The principles of a good neighbor as defined by Merriam-Webster are friendship, cooperation, and noninterference in the internal affairs of another country. I admit the use of 'country' over 'neighbor' threw me off too, but for all intents and purposes, let's just go with it. After all, the dictionary folks are on to something. Who wouldn't want to share a property line with a friendly, easy-going someone who minds their own business and not yours?

What qualities make for a great neighbor in Idaho?

When I moved here eight years ago, the question was a daunting one. Having grown up in the Midwest, I wondered if my Breadbasket values would click here. Give or take a few regional quirks, I'm happy to tell you they do. Get ready to lend your neighbor a cuppa sugar! We're breaking down the unwritten rules of good neighbors in the Gem State.

 Simple Ways To Be a Good Neighbor in Idaho

1. The Mowing. Most Idaho Homeowners Associations permit residents to mow their laws between 7:00 a.m. and 7:00 p.m. If you're the neighbor out there at 7:01 on a Saturday morning, we wish a plague of white clover, foxtail, and dandelions on your lawn. Kindly refrain from early morning mows unless absolutely necessary.

2. The Mailbox. When the neighbors are out of town, spare them the trouble of having their mail held at the post office. Be the house that steps up to hold onto their mail.

3. The Noise. Read the block and know your neighbors. Ask your neighbors what time they go to bed so you know when to keep it down. Some folks go to sleep before HOA Quiet Hours, so they'll appreciate your consideration.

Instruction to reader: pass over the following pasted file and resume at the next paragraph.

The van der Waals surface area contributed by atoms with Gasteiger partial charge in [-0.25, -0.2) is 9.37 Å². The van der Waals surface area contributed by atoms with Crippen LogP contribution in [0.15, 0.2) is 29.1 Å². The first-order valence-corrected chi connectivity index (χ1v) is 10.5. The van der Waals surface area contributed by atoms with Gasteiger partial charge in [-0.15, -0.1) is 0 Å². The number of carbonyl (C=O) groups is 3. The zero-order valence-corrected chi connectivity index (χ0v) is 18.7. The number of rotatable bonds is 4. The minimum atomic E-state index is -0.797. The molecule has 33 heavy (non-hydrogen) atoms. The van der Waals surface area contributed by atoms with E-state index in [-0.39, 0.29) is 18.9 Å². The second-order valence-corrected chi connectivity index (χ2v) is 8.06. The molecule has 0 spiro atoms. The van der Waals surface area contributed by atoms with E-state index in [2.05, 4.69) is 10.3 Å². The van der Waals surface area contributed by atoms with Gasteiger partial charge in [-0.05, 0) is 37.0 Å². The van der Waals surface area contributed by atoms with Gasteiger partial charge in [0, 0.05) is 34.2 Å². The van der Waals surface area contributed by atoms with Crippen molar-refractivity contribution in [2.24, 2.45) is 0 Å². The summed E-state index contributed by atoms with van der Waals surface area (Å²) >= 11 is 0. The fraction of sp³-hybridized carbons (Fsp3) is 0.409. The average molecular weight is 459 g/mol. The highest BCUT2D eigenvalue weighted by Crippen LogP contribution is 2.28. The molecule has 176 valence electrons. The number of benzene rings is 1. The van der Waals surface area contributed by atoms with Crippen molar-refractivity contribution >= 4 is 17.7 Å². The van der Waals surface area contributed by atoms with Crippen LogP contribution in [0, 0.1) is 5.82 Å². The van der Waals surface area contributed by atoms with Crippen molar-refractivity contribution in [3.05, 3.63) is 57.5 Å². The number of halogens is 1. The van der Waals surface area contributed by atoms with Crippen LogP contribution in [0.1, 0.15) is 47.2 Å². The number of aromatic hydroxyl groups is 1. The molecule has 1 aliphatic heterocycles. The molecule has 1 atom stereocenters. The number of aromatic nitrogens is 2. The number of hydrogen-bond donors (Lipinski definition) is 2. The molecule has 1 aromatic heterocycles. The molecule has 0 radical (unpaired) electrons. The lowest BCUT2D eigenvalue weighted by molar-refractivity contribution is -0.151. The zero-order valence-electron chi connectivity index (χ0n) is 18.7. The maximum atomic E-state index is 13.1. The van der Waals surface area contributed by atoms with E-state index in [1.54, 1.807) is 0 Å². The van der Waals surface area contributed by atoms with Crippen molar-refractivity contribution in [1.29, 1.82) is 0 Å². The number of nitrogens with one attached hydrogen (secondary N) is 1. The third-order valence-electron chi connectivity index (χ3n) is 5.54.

4. The Cans. If you get home before your neighbor and see their garbage cans are still on the curb, pull them up to the garage. My neighbors are always grateful when I do this for them. Remember, it's the little things that add up to being a stellar neighbor.

5. The Watcher. During my time as a stay-at-home mom, I took it upon myself to pay attention to what went on in our neighborhood. From reporting shady solicitors to the police and my neighbors, to keeping an eye out for the neighborhood kids as they walked from the bus stop to their door, my neighbors knew I cared.

6. The Little Things. Shovel your neighbor's driveway in the winter. Help the pregnant mom with a toddler at her side bring in the groceries. Let them know their kids can rely on you for help when they're away. Be kind. Be patient. And do you what you can no matter how small it might seem. It's the little things that make for a great neighbor.

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